Welcome Beginners

Part Three

Through The Eyes of a Beginner

By Don McPherson


This is part 3 of a new series, written by a beginning fly angler about his experiences and adventures in the world of fly fishing. It is a documentary - intended to encourage other beginners. It may also revive a few memories from old fly anglers.

This was a big day for me, not only did I have a new rod to try, but I had my first fishing vest, new wading boots, and a used float-tube to get acquainted with. After putting on my heavy neoprene waders, vest, and lacing up my boots, I started to assemble my new pole. As I try to slip my reel base into the proper slot, it won't fit. I turned the reel around, still won't fit. Now, seriously doubting the quality of my new rod, I make a close examination of my reel and discover that the base is too thick to fit in the slot. Determined not to let this stop me, I search for a rock. What do I plan to do with a rock you ask, well file the base of my reel of course. After trying several rocks, I found one course enough to actually remove some metal. So for the next half-hour, I file a little, and try to fit the reel on again, file a little more, and try again. Finally, the reel fits in the slot. Another sign that I'm moving up from beginner's status, I have solved a problem in the field!

Now that I have all my gear on and ready, it's time to find a spot to fish. There are no other people here, so I have the whole stream to myself. This stream is running through state land, so access is not a problem. Since access and other fishermen present no problems, it is solely up to me and my vast knowledge of trout habitat to pick my spot. Since I the only knowledge I have of trout habitat is the fact that they live in cold water, I decide to look for a place that I can cast unobstructed.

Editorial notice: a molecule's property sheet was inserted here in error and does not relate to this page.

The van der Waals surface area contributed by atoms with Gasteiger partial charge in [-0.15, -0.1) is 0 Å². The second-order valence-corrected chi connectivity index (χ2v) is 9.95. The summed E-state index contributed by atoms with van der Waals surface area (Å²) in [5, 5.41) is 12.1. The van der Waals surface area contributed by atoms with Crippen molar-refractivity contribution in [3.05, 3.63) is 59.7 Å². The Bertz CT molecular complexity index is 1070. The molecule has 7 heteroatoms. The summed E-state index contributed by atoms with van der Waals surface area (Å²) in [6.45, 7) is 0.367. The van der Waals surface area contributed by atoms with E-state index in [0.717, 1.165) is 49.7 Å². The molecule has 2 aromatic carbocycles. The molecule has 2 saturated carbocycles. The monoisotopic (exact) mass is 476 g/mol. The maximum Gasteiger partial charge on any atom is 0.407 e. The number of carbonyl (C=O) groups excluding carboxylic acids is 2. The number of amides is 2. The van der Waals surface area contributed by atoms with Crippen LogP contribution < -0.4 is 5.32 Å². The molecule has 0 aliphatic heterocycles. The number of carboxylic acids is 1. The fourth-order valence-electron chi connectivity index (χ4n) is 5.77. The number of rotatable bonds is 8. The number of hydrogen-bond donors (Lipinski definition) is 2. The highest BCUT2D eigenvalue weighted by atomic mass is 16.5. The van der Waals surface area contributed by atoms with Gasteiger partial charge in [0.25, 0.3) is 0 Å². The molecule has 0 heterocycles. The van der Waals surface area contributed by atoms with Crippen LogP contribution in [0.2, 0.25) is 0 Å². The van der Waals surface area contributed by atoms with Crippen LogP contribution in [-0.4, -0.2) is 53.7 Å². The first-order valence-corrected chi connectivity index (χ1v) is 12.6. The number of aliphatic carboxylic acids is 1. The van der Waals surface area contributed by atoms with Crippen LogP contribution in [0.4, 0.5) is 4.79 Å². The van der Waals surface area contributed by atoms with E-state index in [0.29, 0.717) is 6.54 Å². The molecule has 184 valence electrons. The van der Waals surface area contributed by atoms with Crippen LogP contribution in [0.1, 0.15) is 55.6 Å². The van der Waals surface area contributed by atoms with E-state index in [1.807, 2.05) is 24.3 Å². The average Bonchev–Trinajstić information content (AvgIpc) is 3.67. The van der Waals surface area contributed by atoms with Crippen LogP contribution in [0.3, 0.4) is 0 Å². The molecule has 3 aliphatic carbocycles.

After rejecting several prospective sites, I decide on a spot near a small bend in the stream, with tall reeds on the banks. As I approach the creek, I see a lot of small fish surfacing on the opposite bank. These fish are performing flips and twists that would make an Olympic gymnast proud.

Once in position, I set about the task of selecting a fly. I study the water and rising fish for a while, and have no idea what to try. I look in my fly box for some help and all I see is flies that I have no idea how to use. My box is filled with flies my mother had tied for my dad, who fished beaver ponds when I was younger. I remember him using brown woolybuggers a lot so I find one and tie it on.

Tying flies on to leaders has always been a weak spot for me. Knot tying is one thing that you'd think a lad who spent six years in the Navy would have no problem with. Wrong! I make a few attempts to tie the fly on using what little knowledge of knots I remember from my naval training. Nothing seems to hold, so I settle for just passing the leader through the eye and tying a double knot and hoping for the best.

Once I have my size 4 woolybugger tied on; it's time to cast this beautiful rod for the first time. So I strip out what looks to be an ample amount of line, and begin to cast, keeping in mind the only casting instructions my father ever gave me. "Keep your elbow close to you side and move your arm back and forth between 11 o'clock and 2 o'clock." As I began working line farther out, I started to feel the magic of my rod. I cast smoothly, and the fly was actually landing where I wanted it. For several minutes I continued to cast the fly to rising trout and slowly retrieve it, but did not get a strike.